Fantasy was already established as a genre by the time the Harry Potter books came out, and Rowling did not have to create a market for her type of work. She had to compete with others writing in that genre, which is a different task. The conventions of use of magic even by children, of schools for wizards, and of inherited magical ability were already in place, with little need for explanation, simply elaboration.
Yet she also used the ready-made conventions of another genre, the English School Story. These revolved around boarding schools (single-sex originally), with friendships, mischief, nighttime explorations, and mysterious secrets figuring prominently. Stories about groups of American children up through adolescence tended to place them as moving freely about towns or villages instead. Summer camp stories were usually the closest we got to that here, especially as those tended to be single sex, or at least strongly separated even if under the same banner.
I read only one of the HP books. I liked it well enough, but the magic was too ubiquitous for me. In Tolkien and Lewis various magics are less common and less distributed. In LOTR especially much that is called "magic" is actually something natural about a group that is not shared with other creatures and not easily explained, such as better vision in the dark, longer life, or silent movement. For the learned or developed magic, many who are able are reluctant to use it, notably Gandalf. For human beings to use it usually goes sour. Too much magic seems a bit gimcrack to me, though I get that this built up gradually in the genre long before Rowling came along, so that she was not an especial outlier. It may be why I tired of the genre as it continued, with Xanth being the final straw.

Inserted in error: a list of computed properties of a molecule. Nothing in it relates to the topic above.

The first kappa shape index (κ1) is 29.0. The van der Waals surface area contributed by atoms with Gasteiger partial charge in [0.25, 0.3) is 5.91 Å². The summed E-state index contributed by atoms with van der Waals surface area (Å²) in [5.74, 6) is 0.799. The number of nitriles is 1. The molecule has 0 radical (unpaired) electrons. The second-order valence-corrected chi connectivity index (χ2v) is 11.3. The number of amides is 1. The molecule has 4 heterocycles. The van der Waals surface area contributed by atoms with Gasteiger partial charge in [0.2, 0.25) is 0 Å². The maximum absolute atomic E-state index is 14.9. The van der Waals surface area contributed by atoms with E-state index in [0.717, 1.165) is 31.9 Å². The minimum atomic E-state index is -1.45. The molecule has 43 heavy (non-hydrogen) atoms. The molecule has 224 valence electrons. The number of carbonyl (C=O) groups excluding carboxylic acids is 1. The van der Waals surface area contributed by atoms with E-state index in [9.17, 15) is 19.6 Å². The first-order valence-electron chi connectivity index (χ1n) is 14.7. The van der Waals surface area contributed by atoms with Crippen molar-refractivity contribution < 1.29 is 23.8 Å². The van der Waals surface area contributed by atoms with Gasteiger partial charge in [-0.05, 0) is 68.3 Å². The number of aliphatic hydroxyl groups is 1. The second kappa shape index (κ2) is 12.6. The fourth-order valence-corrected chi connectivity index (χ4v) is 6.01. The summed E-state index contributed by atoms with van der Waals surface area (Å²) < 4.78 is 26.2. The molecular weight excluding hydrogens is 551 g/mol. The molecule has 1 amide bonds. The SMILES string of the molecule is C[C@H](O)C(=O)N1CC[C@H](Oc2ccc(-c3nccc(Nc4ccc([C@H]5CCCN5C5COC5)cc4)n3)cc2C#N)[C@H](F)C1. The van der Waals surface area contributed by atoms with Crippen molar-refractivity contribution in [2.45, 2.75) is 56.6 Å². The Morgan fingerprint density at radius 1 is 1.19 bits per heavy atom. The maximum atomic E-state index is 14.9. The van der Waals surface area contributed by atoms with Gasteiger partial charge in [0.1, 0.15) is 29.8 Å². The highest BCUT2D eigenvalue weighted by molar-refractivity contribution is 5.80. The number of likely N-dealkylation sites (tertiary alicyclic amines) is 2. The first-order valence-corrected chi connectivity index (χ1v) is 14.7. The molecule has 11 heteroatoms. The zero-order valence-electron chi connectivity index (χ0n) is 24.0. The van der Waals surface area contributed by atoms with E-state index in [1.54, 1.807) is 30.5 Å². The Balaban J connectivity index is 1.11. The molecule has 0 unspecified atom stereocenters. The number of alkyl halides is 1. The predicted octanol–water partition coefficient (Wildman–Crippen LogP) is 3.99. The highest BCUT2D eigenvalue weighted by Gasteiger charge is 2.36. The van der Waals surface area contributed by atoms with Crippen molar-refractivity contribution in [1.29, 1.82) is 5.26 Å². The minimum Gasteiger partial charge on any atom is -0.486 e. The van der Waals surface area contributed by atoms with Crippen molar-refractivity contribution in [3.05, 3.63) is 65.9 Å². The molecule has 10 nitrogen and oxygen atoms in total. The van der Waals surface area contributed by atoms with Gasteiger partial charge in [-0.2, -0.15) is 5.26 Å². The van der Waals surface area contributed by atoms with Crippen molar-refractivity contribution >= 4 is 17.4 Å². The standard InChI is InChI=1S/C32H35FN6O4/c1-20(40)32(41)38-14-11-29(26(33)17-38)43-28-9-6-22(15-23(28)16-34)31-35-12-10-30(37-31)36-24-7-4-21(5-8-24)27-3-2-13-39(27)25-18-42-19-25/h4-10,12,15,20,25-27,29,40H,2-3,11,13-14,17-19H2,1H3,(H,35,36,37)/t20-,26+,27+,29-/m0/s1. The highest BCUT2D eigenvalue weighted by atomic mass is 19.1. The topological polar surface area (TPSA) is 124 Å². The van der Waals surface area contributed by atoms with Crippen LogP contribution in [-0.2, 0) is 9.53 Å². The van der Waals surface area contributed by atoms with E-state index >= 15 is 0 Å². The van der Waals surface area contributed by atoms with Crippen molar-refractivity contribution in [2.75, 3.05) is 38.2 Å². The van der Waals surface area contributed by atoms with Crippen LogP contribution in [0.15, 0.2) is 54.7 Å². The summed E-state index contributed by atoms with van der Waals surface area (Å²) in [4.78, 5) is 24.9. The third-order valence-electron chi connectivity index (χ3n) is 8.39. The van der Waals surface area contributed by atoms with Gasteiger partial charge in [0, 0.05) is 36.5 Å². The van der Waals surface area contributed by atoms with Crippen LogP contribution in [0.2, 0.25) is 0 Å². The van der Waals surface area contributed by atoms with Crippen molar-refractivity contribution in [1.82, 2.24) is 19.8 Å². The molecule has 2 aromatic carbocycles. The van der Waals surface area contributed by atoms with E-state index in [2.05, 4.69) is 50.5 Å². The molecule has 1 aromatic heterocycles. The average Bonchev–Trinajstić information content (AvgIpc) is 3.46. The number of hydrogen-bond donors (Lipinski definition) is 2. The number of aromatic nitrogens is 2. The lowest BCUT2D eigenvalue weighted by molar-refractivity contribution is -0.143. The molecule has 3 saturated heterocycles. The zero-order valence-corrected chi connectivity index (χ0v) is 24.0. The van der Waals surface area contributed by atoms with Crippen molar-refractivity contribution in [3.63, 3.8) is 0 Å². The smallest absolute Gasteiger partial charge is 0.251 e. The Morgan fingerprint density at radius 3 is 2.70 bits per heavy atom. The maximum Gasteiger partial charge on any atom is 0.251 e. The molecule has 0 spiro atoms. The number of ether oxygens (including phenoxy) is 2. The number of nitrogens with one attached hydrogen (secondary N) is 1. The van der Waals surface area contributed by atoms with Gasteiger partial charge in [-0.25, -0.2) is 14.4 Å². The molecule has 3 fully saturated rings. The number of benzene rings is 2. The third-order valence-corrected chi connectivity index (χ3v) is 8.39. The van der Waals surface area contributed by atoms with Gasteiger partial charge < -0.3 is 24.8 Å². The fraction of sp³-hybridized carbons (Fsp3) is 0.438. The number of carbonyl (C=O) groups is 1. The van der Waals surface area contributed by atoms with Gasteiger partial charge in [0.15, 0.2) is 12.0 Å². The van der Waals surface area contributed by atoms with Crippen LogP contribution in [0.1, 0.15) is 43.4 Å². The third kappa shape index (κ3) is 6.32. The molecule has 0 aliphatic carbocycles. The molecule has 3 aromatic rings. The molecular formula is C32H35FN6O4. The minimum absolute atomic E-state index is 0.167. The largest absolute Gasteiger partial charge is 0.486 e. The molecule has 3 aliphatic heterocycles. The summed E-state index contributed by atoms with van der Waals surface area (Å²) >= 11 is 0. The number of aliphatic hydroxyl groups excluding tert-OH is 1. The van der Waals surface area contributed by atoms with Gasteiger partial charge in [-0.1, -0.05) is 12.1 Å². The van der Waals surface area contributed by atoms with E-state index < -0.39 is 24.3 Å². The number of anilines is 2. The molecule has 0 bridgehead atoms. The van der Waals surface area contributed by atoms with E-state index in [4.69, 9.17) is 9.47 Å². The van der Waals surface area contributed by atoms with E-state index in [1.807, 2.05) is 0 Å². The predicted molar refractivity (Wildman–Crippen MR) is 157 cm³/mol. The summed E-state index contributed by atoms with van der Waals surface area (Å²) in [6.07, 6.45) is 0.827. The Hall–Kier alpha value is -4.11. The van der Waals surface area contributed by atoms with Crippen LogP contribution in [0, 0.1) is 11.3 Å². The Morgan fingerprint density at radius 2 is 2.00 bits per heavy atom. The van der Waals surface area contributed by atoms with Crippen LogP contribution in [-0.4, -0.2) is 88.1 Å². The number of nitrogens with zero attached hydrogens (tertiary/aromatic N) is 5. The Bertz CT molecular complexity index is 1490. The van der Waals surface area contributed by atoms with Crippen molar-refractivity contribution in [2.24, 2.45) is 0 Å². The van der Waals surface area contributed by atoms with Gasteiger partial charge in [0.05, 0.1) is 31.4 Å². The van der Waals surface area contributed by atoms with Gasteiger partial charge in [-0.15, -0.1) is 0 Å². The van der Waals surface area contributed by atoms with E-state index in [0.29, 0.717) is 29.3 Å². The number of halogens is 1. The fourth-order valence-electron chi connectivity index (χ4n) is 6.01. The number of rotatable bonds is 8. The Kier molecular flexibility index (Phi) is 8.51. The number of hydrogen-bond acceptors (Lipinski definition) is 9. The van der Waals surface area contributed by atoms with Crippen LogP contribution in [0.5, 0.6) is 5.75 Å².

Still, even from the one volume I did read, once I heard the explanation that it was also a school story I was able to fit that back on easily. It is another layer of enjoyment for those who already liked them.